Article Text

Download PDFPDF
Development and validation of an instrument to measure perceived neighbourhood quality in Taiwan
  1. M-J Yang1,
  2. M-S Yang2,
  3. C-H Shih1,
  4. I Kawachi3
  1. 1Department of Psychiatry, College of Medicine, National Cheng Kung University, Taiwan
  2. 2School of Nursing, Kaohsiung Medical University, Taiwan
  3. 3Department of Health and Social Behavior, Harvard School of Public Health, USA
  1. Correspondence to:
 Dr I Kawachi, Department of Health and Social Behavior, Harvard School of Public Health, 677 Huntington Avenue, Boston MA 02115, USA;


Study objectives: Social epidemiologists have hypothesised that neighbourhood quality may exert an important contextual influence on mental and physical health. However, validated instruments do not exist for measuring neighbourhood quality in Taiwan. A self reported instrument to measure perceived neighbourhood quality in Taiwan was developed and tested.

Design: Community survey.

Setting: Southern Taiwan, including the metropolitan Kaohsiung area and eight surrounding communities, representing urban, suburban, and rural districts.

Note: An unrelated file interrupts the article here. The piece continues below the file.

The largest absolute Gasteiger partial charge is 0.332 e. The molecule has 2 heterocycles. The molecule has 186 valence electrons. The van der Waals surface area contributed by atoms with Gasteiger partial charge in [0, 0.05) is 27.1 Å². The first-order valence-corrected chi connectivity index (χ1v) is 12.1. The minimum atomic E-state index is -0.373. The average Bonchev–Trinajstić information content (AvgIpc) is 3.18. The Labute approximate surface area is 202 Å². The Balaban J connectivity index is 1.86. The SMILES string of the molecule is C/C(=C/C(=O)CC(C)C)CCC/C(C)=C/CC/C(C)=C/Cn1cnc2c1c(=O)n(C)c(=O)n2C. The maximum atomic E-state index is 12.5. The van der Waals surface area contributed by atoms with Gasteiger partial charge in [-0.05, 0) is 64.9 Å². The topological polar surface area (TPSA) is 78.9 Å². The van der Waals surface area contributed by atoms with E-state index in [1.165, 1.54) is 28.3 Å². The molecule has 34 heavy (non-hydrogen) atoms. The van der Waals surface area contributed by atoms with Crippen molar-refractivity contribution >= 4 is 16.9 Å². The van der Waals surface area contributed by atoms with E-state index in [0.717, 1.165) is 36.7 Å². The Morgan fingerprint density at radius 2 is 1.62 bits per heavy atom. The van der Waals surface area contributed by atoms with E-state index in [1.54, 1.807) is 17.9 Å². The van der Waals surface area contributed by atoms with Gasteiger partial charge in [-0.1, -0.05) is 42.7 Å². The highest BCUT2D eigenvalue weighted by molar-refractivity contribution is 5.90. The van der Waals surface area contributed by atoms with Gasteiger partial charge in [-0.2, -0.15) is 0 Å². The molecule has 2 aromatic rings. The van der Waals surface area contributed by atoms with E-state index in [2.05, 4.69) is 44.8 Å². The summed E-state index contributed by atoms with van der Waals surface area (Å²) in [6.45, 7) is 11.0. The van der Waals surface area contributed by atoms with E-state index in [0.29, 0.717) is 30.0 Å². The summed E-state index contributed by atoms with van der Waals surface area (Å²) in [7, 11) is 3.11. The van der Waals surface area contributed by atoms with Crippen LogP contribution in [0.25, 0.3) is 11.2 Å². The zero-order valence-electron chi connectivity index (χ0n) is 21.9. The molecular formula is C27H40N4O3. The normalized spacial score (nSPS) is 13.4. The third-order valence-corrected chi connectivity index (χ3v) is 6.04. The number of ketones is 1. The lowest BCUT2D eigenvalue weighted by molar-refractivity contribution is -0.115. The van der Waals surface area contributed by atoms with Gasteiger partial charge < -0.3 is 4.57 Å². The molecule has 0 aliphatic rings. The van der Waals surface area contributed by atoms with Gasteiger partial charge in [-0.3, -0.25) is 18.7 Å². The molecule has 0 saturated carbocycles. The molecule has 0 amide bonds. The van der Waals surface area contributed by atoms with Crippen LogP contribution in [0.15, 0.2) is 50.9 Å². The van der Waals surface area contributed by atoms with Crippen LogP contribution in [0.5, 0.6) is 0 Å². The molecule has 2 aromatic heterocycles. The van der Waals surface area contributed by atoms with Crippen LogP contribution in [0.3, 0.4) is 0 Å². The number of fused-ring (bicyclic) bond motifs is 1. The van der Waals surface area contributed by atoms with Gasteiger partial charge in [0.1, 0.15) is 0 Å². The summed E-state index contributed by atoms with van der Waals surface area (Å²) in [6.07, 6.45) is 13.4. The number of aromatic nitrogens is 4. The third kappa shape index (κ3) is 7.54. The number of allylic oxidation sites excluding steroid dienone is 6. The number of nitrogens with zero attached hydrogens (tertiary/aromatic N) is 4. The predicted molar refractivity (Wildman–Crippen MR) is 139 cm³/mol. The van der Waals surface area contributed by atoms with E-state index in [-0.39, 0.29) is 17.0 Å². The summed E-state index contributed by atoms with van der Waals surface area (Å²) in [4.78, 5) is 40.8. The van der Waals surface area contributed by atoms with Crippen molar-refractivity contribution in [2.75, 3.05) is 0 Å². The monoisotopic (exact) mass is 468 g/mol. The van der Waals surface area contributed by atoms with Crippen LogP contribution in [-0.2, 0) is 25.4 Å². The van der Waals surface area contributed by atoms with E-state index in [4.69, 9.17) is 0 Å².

Participants: A total of 1084 residents, aged 18 to 75, were surveyed during 1999 to 2000.

Main results: Using factor analysis with varimax rotation, three subscales explained 54.8% of the variance in our 15 item Neighbourhood Quality Index: perceived social capital (Cronbach α=0.84), perceived security (α=0.78), and adequacy of services and facilities (α=0.67). Lower perceived neighbourhood social capital (odds ratio, OR, 1.26; 95% CI: 1.21 to 1.32), lower neighbourhood security (OR 1.37; 95% CI: 1.26 to 1.48), and inadequate neighbourhood services and facilities (OR 1.17; 95% CI: 1.06 to 1.28) were all related to higher residential dissatisfaction.

Conclusions: A Neighbourhood Quality Index was developed for use in Taiwan with good internal consistency and test-retest reliability, as well as convergent validity. Future studies will examine the association between this index and measures of individual mental and physical health.

  • neighbourhood
  • community mental health
  • social capital

Statistics from

Request Permissions

If you wish to reuse any or all of this article please use the link below which will take you to the Copyright Clearance Center’s RightsLink service. You will be able to get a quick price and instant permission to reuse the content in many different ways.


  • Funding: the research was supported by grant (NSC 87-2413-H037-004 and NSC 89-2413-H-182–0030SSS) from National Science Council. Dr Kawachi is supported in part by the MacArthur Foundation Network on SES and Health.

  • Conflicts of interests: none.